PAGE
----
From Academic Kids

The Folketing, or Folketinget, is the name of the national parliament of Denmark. It literally means the People's Ting - that is, the people's governing assembly.

Missing image
Christiansborg Castle

Missing image
Christiansborg Castle

Missing image
Christiansborg Castle

Missing image
Christiansborg Castle


From 1849 to 1953 the Folketing was one of the houses in the bicameral parliament known as the Rigsdag; the other house was known as the "Landsting". Since both houses had equal power, the terms "upper house" and "lower house" should not be used. The difference between the houses was voter representation. While the Folketing represented independent farmers, traders and merchants as well as the educated classes (i.e. the liberal forces of society), the Landsting predominantly represented the old aristocracy and other conservatives.

Facing the rising tide of socialism in the 1920s, conservatives (who had formed the Conservative Party) and liberals (who had formed the Liberal Party or Venstre) began to cooperate in the Landsting.

In 1953 the people by popular vote adopted a new constitution. Among the changes was the elimination of the Landsting and the introduction of a unicameral parliament, known only as the Folketing. Christiansborg Castle has been the domicile of parliament since 1849. The palace is located in the heart of Copenhagen.

Constitutional Requirements

  • The Folketing may consist of no more than 179 members (known as mandates) elected for 4 years or until the Prime Minister (via the Queen-in-council) calls for elections. Greenland and the Faroe Islands elect 2 members each.
  • Members are elected in accordance with the principle of proportional majority.
  • Details of the election provedure are given by law: Currently 135 of Folketing members are elected by proportional representation in 17 districts, and 40 others are allotted in proportion to their total vote.
  • Denmark has universal suffrage for all citizens over 18 years who lives in the realm and who has not been declared incapable of managing his own affairs. The constitution makes it possible to restrict suffrage for convicted criminals and people receiving social benefits, but this option has not been used for several decades and it is very unlikely that it will be used today.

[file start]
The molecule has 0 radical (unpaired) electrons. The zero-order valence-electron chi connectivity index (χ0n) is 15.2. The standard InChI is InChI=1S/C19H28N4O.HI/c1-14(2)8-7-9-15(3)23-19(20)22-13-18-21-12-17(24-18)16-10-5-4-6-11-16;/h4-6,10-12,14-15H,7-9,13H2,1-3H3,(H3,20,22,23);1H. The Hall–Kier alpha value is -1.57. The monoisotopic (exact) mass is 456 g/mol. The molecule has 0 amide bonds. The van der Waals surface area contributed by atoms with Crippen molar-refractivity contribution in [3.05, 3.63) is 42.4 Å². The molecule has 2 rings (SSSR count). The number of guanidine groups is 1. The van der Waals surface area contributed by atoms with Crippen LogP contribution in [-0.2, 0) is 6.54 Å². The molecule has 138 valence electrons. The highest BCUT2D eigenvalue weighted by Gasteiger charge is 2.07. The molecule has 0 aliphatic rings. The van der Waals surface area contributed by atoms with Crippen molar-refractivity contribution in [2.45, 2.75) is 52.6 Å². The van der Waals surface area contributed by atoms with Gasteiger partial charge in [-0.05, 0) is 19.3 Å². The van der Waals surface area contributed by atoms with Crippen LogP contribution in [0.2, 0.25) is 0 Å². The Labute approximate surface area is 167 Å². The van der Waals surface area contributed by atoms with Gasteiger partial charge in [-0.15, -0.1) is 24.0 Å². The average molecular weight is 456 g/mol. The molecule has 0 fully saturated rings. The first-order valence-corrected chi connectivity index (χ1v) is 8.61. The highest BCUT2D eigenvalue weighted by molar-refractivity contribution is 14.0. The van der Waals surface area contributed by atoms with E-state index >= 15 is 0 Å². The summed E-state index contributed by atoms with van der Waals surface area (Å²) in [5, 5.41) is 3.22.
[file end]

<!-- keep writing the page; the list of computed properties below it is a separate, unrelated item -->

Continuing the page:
• All voters who have not been convicted of criminal acts, making them unworthy for a seat in the parliament is elegible. The Folketing decides if a member is elegible or not.
  • MPs are almost allways elected as members of a political party but independents can be elected too. The only independent who has been elected in modern times is the comedian Jacob Haugaard.
  • Without the consent of the majority of members, no criminal charges may be brought against an MP, unless he is caught in the very act. Should an MP be convicted in a court of law, the sentence may not be executed without the consent of parliament.
  • Debates can be conducted behind closed doors. However, this is used very seldom (less then once in a decade).
  • Ministers may hold a seat in parliament; but they don't need to. Supreme Court judges - according to convention - may not hold a seat whilst also acting as judges.
  • Ministers may - even if they are not MPs - demand talking time whenever they want.
  • Bills may be brought before parliament by members (private bills) and ministers (via the Queen-in-council). Bills are predominantly brought before parliament by ministers, since they have the Law Office of the Ministry of Justice at their disposal. Instead of putting forward a private bill, the opposition usually put forward a proposal for a parliamentary decision, asking the relevant minister to propose a bill concerning the subjects laid down in the decision.

See also

External links

de:Folketing es:Folketing fr:Folketing no:Folketinget pl:Folketinget sv:Folketinget


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